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United States District Court, E.D. New York

April 30, 2004.

RAMON TORRES, Petitioner,
BRIAN FISCHER, Superintendent, Sing Sing Correctional Facility, Respondent.

The opinion of the court was delivered by: JOHN GLEESON, District Judge


Petitioner Ramon Torres, an inmate at the Sing Sing Correctional Facility, seeks habeas relief from a judgment of conviction entered after a jury trial in state court. I held oral argument by teleconference on April 30, 2004. For the reasons set forth below, the petition is denied. BACKGROUND

  On October 11, 1998, at around 9:30 p.m., Torres fired a pistol out of his third-floor apartment window, striking Gregory Nelson, Jr. in the neck and killing him. Torres was charged with murder in the second degree and criminal possession of a weapon in the second and fourth degrees. He was convicted by a jury of murder in the second degree on June 14, 1999, and sentenced to fifteen years to life imprisonment.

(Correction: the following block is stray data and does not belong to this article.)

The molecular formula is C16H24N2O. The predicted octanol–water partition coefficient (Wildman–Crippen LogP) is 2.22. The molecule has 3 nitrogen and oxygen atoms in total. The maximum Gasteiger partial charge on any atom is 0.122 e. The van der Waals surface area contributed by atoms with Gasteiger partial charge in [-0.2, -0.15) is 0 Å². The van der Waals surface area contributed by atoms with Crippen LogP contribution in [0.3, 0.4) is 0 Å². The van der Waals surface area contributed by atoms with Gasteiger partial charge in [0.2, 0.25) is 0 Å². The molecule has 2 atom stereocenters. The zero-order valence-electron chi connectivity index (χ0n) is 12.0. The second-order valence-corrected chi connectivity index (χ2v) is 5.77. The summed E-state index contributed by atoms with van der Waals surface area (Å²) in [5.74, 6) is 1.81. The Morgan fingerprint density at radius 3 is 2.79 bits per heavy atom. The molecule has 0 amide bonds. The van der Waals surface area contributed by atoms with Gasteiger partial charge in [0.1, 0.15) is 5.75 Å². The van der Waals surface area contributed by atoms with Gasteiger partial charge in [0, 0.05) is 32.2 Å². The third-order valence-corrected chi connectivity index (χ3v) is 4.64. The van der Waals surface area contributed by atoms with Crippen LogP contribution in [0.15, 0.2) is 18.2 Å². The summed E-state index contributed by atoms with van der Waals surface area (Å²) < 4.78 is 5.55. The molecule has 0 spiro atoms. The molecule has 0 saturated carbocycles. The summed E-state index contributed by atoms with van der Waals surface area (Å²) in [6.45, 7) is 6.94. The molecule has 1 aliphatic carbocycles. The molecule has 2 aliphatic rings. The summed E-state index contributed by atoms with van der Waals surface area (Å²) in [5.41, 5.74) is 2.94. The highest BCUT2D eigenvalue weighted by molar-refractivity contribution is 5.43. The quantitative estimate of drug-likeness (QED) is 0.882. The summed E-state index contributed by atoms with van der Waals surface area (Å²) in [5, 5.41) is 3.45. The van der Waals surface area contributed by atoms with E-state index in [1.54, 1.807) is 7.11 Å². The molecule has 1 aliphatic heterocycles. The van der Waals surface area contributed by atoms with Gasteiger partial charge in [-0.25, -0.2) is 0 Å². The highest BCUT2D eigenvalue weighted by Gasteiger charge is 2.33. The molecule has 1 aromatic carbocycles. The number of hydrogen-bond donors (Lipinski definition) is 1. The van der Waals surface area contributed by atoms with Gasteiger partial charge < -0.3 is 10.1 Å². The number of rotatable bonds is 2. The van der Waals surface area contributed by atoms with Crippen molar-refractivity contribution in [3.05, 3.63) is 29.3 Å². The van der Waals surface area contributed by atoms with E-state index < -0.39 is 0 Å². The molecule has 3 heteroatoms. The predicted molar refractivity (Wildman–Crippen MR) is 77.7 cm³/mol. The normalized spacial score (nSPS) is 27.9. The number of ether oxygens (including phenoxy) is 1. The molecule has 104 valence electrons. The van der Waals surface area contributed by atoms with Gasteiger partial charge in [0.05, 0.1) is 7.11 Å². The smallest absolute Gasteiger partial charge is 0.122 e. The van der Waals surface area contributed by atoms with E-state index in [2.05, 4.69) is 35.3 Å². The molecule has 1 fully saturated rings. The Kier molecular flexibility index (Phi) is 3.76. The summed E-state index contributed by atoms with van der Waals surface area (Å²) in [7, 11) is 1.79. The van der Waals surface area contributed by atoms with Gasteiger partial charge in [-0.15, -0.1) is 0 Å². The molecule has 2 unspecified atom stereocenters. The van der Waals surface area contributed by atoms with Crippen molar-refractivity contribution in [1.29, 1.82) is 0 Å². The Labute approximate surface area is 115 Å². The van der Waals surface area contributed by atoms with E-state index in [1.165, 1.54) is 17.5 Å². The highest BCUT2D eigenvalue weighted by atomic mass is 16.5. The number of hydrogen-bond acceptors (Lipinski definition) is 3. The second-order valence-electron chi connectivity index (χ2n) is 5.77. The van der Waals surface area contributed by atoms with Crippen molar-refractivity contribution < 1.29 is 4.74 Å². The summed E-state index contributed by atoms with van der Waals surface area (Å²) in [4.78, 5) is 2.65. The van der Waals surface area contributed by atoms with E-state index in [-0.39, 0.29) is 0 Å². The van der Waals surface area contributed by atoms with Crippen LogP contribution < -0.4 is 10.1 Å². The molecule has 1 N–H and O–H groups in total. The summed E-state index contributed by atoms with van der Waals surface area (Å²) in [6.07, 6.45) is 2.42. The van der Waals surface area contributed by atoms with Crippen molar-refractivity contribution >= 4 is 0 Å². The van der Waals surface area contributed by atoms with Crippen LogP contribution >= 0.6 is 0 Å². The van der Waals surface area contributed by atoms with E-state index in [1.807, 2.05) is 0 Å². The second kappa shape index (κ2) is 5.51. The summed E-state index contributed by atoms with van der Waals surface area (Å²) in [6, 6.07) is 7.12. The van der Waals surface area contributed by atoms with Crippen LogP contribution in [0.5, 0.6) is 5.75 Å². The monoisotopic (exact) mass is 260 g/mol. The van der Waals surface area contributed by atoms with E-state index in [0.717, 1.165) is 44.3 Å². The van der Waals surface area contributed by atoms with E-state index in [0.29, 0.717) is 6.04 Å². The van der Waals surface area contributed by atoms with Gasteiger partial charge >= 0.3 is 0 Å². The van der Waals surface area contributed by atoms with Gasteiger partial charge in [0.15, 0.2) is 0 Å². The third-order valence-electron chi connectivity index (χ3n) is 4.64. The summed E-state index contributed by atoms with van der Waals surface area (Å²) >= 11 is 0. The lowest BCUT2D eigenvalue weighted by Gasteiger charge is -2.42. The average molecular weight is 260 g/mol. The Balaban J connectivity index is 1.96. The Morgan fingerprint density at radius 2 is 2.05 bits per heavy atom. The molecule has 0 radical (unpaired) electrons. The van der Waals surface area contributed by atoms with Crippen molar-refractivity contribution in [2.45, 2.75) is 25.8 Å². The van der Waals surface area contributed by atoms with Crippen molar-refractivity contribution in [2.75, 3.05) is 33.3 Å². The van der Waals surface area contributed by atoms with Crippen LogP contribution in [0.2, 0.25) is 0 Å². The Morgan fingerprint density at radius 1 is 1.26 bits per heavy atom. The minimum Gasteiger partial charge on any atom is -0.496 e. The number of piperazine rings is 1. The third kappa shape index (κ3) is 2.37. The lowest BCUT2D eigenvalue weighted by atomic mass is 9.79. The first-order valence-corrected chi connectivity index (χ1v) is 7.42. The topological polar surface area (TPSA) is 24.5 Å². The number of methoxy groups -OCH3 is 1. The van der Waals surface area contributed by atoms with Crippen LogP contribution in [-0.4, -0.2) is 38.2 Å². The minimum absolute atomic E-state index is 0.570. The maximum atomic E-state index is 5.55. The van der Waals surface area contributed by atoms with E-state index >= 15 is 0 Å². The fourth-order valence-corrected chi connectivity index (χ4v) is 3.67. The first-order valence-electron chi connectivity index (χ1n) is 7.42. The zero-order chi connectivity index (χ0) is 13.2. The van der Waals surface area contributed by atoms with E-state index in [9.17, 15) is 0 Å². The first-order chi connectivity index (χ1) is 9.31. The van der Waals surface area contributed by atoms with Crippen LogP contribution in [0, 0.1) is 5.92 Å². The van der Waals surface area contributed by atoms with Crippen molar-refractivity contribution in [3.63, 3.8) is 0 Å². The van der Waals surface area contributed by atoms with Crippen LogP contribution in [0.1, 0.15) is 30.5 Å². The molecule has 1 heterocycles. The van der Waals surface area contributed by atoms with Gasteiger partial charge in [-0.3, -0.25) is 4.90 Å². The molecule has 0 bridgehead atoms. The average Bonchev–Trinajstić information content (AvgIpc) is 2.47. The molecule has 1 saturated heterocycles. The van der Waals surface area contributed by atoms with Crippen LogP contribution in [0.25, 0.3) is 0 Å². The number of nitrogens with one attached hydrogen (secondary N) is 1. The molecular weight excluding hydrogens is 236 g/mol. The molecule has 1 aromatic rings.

Torres thereafter moved in New York Supreme Court, Kings County, to vacate his judgment of conviction pursuant to New York Criminal Procedure Law § 440.10, claiming that he was denied the effective assistance of counsel because his attorney did not put forth the defense of justification. On November 20, 2000, the court denied Torres's motion:

In support of this motion, the defendant relies on the trial evidence, the record of his trial attorney's conduct, and a telephone conversation appellate counsel had with trial counsel after the trial. In that conversation when asked if he had considered the defense of justification, trial counsel replied "that he felt that such a defense `just wasn't there' and, `couldn't be established' since defendant used deadly physical force on a group of people who were outside the apartment. . . ."